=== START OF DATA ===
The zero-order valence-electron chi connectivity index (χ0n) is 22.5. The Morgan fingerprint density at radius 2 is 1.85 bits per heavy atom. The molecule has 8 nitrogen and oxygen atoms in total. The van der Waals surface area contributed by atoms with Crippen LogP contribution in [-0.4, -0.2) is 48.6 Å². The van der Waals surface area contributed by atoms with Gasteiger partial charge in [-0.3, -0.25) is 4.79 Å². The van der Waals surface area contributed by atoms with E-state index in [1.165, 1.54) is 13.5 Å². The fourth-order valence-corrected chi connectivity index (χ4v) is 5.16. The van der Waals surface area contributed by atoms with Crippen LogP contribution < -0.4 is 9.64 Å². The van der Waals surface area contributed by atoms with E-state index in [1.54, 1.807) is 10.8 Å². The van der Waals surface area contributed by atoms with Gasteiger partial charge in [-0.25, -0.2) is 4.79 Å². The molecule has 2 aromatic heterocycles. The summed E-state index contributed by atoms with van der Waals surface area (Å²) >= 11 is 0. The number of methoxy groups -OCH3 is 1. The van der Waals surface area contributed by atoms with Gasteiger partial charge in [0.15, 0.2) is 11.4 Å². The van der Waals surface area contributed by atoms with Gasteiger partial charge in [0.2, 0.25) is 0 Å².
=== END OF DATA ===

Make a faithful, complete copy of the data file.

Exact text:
The zero-order valence-electron chi connectivity index (χ0n) is 22.5. The Morgan fingerprint density at radius 2 is 1.85 bits per heavy atom. The molecule has 8 nitrogen and oxygen atoms in total. The van der Waals surface area contributed by atoms with Crippen LogP contribution in [-0.4, -0.2) is 48.6 Å². The van der Waals surface area contributed by atoms with Gasteiger partial charge in [-0.3, -0.25) is 4.79 Å². The van der Waals surface area contributed by atoms with E-state index in [1.165, 1.54) is 13.5 Å². The fourth-order valence-corrected chi connectivity index (χ4v) is 5.16. The van der Waals surface area contributed by atoms with Crippen LogP contribution < -0.4 is 9.64 Å². The van der Waals surface area contributed by atoms with E-state index in [1.54, 1.807) is 10.8 Å². The van der Waals surface area contributed by atoms with Gasteiger partial charge in [-0.25, -0.2) is 4.79 Å². The molecule has 2 aromatic heterocycles. The summed E-state index contributed by atoms with van der Waals surface area (Å²) >= 11 is 0. The number of methoxy groups -OCH3 is 1. The van der Waals surface area contributed by atoms with Gasteiger partial charge in [0.15, 0.2) is 11.4 Å². The van der Waals surface area contributed by atoms with Gasteiger partial charge in [0.2, 0.25) is 0 Å².